In line with AMDâ€™s goal of designing processors suitable for entry level 86-bit computers all the way to high-performance server parts. They have so far launched the EPYC for servers, the Ryzen 7 for high-end PCs, and the Ryzen 5 for mainstream computers. So far, all the products designed with Zen processors have covered those in the upper echelons of the PC market- enthusiasts, enterprise customers and mainstream users. However, the bulk of PC users come from the entry level, and there has been no product which attends to the needs of this category of persons. Until the Ryzen 3 came along.
The Ryzen 3 1200 and the Ryzen 3 1300X are the two versions of the Ryzen 3 available. AMD’s Ryzen 3 is analogous to the dual core i3 lineup of Intel, but unlike the Intel core i3, the Ryzen 3 brings four real cores to the table. Unlike the Intel which relies on Hyper-threading to get four threads on their i3 parts. The processors also come with boost clocks, a mid 3GHz base, two CPU Core Complex, nice cache and a neatly boxed cooler.
The Ryzen 1300X comes with a 3.5GHz base while 1200 has a 3.1GHz base. Both the 1300X and 1200 have 8MB L3 caches and 2 + 2 CCX configurations. They both also have 65W TDPs, 512KB l2 cache per cores. The 1300X has a 3.7 GHz 2-core boost, 3.6 GHz all-core boost, 3.5 GHz base and an XFR of up to 3.9GHz. 1200 has a 3.4 GHz 2-core boost, a 3.1 G Hz base and a 3.4 GHz XFR boost. Both processors also come with the Wraith Stealth heat, sink and fan. Which is slightly more compact than what is found in Ryzen 5 processors.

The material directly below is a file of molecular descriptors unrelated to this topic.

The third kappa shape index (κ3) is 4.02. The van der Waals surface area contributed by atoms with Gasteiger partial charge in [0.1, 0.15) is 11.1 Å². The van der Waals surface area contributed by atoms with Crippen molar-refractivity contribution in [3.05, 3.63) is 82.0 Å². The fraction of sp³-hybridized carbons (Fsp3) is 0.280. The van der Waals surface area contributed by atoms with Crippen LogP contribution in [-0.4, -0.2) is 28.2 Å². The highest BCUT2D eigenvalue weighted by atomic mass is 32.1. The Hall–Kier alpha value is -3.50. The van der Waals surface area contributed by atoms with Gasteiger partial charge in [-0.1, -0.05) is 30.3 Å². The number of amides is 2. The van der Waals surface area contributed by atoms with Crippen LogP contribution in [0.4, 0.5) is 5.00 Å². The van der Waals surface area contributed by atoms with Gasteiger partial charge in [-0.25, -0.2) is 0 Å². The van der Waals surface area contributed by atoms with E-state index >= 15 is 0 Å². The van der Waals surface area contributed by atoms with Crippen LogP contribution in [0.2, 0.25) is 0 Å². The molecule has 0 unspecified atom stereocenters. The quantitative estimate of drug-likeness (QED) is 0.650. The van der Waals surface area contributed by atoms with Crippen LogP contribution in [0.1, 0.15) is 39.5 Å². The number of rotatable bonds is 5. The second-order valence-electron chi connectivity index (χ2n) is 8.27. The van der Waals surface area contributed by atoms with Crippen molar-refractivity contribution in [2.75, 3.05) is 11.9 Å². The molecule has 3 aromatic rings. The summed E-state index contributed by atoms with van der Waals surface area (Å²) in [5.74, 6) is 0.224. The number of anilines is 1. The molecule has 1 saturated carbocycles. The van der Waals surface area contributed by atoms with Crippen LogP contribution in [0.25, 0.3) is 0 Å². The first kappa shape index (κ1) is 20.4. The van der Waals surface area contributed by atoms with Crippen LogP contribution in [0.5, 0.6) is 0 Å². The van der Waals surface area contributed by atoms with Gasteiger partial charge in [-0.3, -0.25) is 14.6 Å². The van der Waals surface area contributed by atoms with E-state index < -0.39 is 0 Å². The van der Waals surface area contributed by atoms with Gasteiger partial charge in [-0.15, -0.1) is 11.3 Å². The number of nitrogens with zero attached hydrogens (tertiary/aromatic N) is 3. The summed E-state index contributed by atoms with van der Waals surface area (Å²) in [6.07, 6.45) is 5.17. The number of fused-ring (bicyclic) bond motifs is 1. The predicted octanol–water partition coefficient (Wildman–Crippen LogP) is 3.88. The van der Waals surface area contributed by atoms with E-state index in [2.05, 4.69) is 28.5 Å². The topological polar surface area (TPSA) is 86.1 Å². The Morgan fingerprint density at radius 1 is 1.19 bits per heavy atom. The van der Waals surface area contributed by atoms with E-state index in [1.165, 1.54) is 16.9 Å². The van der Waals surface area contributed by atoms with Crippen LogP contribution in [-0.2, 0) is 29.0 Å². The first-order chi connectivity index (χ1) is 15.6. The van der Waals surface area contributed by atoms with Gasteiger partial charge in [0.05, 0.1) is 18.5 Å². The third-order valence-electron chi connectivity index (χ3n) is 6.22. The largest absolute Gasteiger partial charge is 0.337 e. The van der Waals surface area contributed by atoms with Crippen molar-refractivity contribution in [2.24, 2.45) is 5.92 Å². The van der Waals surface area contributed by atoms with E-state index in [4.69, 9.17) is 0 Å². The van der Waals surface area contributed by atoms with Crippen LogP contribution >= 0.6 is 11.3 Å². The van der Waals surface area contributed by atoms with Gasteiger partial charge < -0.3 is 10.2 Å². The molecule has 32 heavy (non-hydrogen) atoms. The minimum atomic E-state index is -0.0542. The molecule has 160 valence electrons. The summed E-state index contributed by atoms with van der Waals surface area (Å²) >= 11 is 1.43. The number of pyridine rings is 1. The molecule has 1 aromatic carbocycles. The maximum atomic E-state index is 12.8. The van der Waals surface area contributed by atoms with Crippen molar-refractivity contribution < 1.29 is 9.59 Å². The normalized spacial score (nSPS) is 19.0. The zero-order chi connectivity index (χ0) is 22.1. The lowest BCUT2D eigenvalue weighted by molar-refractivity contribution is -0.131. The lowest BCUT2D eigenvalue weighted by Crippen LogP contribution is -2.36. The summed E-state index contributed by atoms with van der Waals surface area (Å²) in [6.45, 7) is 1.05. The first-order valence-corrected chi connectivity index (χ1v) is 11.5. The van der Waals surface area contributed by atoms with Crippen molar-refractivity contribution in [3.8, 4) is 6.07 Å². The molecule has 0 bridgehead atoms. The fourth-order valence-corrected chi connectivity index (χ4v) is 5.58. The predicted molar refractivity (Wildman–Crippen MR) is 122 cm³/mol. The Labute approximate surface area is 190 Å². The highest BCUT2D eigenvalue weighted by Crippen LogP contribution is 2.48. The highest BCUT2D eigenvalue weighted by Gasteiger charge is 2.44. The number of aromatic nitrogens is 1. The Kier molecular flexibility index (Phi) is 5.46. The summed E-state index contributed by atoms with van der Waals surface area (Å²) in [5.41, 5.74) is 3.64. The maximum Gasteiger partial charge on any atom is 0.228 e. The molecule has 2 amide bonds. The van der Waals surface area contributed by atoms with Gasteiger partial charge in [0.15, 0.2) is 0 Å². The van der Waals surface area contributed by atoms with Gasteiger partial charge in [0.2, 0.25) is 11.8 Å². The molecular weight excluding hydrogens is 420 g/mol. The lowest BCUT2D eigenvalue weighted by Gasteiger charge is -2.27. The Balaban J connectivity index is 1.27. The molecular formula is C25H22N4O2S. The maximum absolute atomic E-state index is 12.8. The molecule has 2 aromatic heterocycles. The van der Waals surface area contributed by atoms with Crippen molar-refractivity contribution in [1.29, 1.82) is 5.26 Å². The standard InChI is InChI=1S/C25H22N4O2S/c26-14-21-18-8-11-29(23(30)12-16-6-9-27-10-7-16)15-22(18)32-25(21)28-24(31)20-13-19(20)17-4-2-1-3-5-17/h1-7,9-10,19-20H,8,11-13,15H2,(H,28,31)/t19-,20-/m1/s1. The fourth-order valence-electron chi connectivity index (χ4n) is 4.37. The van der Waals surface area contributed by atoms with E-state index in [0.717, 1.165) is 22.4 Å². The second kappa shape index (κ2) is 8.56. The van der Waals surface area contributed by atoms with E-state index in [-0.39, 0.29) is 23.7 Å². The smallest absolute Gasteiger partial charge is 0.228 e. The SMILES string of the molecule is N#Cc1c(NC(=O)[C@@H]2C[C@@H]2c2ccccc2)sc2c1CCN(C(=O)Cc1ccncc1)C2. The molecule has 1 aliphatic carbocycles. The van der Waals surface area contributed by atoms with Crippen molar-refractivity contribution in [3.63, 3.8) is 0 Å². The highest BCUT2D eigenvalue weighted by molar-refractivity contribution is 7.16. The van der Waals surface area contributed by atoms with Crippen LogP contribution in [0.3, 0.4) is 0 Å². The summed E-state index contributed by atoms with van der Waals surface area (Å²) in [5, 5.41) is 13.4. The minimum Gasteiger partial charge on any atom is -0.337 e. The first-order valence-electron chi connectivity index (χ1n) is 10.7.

This makes for a good pairing as the reduced power consumption of the Ryzen 3 is matched with better thermal performance. In fact, the Ryzen 3 peak temperature of 48Ëšc is five degrees better than the i3 with the Ryzen 3 1200 whose temperature tops at 41Ëšc.
All Ryzen 3 processors come with the same high-end architecture and internal features like their Ryzen 5 and seven counterparts. They are powerful, have an extended frequency range, have a neutral net prediction, precision boost and Smart prefetch. This makes the Ryzen 3 processors efficient because they have an intricate network of sensors and power gates. Also increasing clock speeds when the CPU can handle higher extended frequency ranges.
Our Verdict on Ryzen 3
The Ryzen 1300X and 1200 are AMD‘s cheapest Ryzen chips, going for $129 and $109 respectively, this makes them cheaper than their Intel rivals. They are tempting and impressive and also way cheaper than their Intel rivals and offering superior multi-threaded performance. Slightly better performance in tough gaming scenarios and comparable power consumption. Intelâ€™s chip performs better in single-threaded tasks, but Iâ€™d recommend the Ryzen, particularly the 1300X, if you desire a versatile, affordable desktop. Looks like AMD is having a fantastic year with the launch of the thread ripper and mutiple GPUs. You can read about our review of the Radeon Vega here.